May 2020

michaelbarrowman.co.uk michaelbarrowman.co.uk

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Smybol changed from methods, where it was an n like symbol?

averaged
Is it normal to average results across parameters in simulations, rather than look at results in different scenarios eperately? Possible that findings be skewed by a few scenarios?

Figure 4.2: Bias, Coverage and Empirical Standard Error for the Overestimating, Perfect and UnderEstimating models across all four methods when β=1β=1\beta=1, γ=1γ=1\gamma=1 and η=1/2η=1/2\eta=\;^{1}/_{2}. Confidence Intervals are included in the plot, but are tight around the estimate
Would it be possible to blow up the bias graph from this scenario for the 'perfect model'. Given the motivating examples (i.e. QRISK) I was expecting to see the KM to be biased in this situtation, but it appears not to be?
What correlation between the censoring and survival times does beta = gamma = 1 induce? Maybe it needs to be stronger?
Another reason could be to due with the scale on the yaxis. It's on the probability scale currently if i'm not mistaken? This means that a bias of 0.02 (which would not really be observable on that graph), corresponds to a 2% over prediction in the calibration in the large, which is quite a large bias.
Just hypothesising.

FU(tZ=z)=logit−1(logit(FP(tz)−0.2))FU(tZ=z)=logit−1(logit(FP(tz)−0.2)) \begin{array}{rl} F_U(tZ=z) =& \textrm{logit}^{1}\left(\textrm{logit}\left( F_P(tz)  0.2\right)\right) \end{array} FO(tZ=z)=logit−1(logit(FP(tz)+0.2))
Logit1(logit())) cancel out do they not? So is the under/over prediction model just always /+0.2 of the prediction for the perfect model? In this case wouldn't you get predictions outside of [0,1]. Also, doesn't that correspond to a 20% overprediction, which is huge? I may have misunderstood this.

T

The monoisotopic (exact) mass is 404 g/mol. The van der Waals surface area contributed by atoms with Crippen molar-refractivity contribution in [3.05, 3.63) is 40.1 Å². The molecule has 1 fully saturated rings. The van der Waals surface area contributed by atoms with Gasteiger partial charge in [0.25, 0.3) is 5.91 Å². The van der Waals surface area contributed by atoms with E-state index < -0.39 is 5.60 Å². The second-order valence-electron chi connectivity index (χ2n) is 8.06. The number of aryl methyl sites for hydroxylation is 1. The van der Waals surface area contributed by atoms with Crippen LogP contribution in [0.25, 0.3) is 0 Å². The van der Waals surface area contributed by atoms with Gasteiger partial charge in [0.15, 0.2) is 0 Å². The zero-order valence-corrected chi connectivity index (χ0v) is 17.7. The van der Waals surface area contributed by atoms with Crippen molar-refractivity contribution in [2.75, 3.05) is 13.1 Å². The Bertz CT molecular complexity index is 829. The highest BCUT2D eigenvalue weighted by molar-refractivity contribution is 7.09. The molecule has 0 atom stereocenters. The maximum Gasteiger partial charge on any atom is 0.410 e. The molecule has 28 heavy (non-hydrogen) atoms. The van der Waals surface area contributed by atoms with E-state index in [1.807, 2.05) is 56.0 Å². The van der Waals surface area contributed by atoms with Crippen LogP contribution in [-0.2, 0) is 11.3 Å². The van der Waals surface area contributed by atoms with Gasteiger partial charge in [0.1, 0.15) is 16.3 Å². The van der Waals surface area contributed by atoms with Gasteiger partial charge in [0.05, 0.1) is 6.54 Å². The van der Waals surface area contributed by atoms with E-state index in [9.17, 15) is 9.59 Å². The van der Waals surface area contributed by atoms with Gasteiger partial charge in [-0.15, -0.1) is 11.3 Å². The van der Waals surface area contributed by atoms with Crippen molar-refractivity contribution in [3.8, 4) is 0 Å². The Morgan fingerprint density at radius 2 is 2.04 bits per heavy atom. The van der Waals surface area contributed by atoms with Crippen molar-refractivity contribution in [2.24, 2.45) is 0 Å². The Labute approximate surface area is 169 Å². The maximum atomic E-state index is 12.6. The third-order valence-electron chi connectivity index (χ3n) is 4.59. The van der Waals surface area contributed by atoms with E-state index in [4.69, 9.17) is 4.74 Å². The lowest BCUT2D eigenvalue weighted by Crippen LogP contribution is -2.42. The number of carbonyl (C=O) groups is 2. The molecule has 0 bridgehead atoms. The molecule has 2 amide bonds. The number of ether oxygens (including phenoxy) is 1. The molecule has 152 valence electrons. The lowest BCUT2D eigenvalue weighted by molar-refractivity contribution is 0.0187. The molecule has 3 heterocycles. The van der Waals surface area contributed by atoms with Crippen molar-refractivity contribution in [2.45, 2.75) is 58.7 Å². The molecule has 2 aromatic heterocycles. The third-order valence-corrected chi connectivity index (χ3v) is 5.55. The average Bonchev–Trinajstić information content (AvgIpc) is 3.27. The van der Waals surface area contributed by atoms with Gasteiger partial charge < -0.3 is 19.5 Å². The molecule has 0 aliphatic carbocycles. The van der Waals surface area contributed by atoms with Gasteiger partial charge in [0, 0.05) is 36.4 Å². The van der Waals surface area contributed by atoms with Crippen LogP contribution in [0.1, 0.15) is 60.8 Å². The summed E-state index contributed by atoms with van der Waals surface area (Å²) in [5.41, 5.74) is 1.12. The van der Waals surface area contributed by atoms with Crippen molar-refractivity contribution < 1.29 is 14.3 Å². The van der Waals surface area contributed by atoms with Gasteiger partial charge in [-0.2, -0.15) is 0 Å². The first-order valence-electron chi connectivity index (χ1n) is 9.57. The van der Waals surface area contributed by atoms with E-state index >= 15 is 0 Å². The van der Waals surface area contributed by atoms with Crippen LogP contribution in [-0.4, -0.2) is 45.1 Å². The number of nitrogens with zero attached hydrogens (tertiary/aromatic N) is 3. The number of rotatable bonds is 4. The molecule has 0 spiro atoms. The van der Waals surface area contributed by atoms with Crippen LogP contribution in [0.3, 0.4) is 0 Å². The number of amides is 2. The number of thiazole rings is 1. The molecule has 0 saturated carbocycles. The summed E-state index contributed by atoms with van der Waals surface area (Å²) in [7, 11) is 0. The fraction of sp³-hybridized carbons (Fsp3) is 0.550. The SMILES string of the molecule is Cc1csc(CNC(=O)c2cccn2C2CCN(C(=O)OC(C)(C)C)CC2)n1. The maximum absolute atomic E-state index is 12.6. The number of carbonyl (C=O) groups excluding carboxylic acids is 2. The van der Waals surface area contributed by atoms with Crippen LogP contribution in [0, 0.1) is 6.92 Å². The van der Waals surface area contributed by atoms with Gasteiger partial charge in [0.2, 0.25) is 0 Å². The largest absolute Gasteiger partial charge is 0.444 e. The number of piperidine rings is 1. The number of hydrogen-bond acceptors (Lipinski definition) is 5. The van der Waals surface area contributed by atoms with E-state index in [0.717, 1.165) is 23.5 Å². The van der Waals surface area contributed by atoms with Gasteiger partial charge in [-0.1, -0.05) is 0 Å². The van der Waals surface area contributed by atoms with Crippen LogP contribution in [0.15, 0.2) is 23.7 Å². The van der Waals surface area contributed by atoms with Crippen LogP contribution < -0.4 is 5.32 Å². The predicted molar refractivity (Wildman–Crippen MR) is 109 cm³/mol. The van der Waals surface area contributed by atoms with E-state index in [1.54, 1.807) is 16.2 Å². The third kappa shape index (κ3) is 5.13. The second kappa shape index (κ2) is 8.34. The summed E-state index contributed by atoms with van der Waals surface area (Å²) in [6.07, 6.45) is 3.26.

For x axis, 'follow up time, t'?

We varied the parameters to take all the values,γ={−2,−1.5,−1,−0.5,0,0.5,1,1.5,2}γ={−2,−1.5,−1,−0.5,0,0.5,1,1.5,2}\gamma = \{2,1.5,1,0.5,0,0.5,1,1.5,2\}, β={−2,−1.5,−1,−0.5,0.5,1,1.5,2}β={−2,−1.5,−1,−0.5,0.5,1,1.5,2}\beta = \{2,1.5,1,0.5,0.5,1,1.5,2\} and η={−1/2,0,1/2}η={−1/2,0,1/2}\eta = \{\;^{1}/_{2},0,\;^{1}/_{2}\}, that is the proportional hazard coefficients took the same values between 2 and 2, but ββ\beta did not take the value of 0 because this would make a predictive model infeasible.
Personally, I would move this to the end, possibly with the first half of the net paragraph.
Currently Beta, Y and n, are introduced in text in the previous paragraph, but then it's not described how they are used to simulate data until the end of the next paragraph.
I think it would be better to explain the simulation process in one go. Then after this is done, say the number of iterations, and what value parameters will take in one paragraph.

although this is rarely the case [5]
I would give some actual examples here (i.e. QRISK3 does not share baseline hazard, pretty sure Pooled Cohort Equations and ASSIGN don't either). The reference is from 20 years ago, and when the author state that 'baseline information is seldom reported', they do not give a reference or any examples.

expected
Not sure expected is the right word here? Maybe just 'Although still not at 95%'

In this paper and another [9] he proposes the comparison of KM curves in risk groups, which alleviates the strength of the independence assumption required for the censoring handling to be comparable between the Cox model and the KM curves (since the KM curves now only assume independent censoring within risk group). In these papers a fractional polynomial approach to estimating the baseline survival function (and thus being able to share it efficiently) is also provided
Add another sentence saying why this method isn't suitable for what we want. Currently it just says this method alleviates the censoring issue. Something like: 'However, this does not allow calculations of the overall calibration of the model, which is of interest here'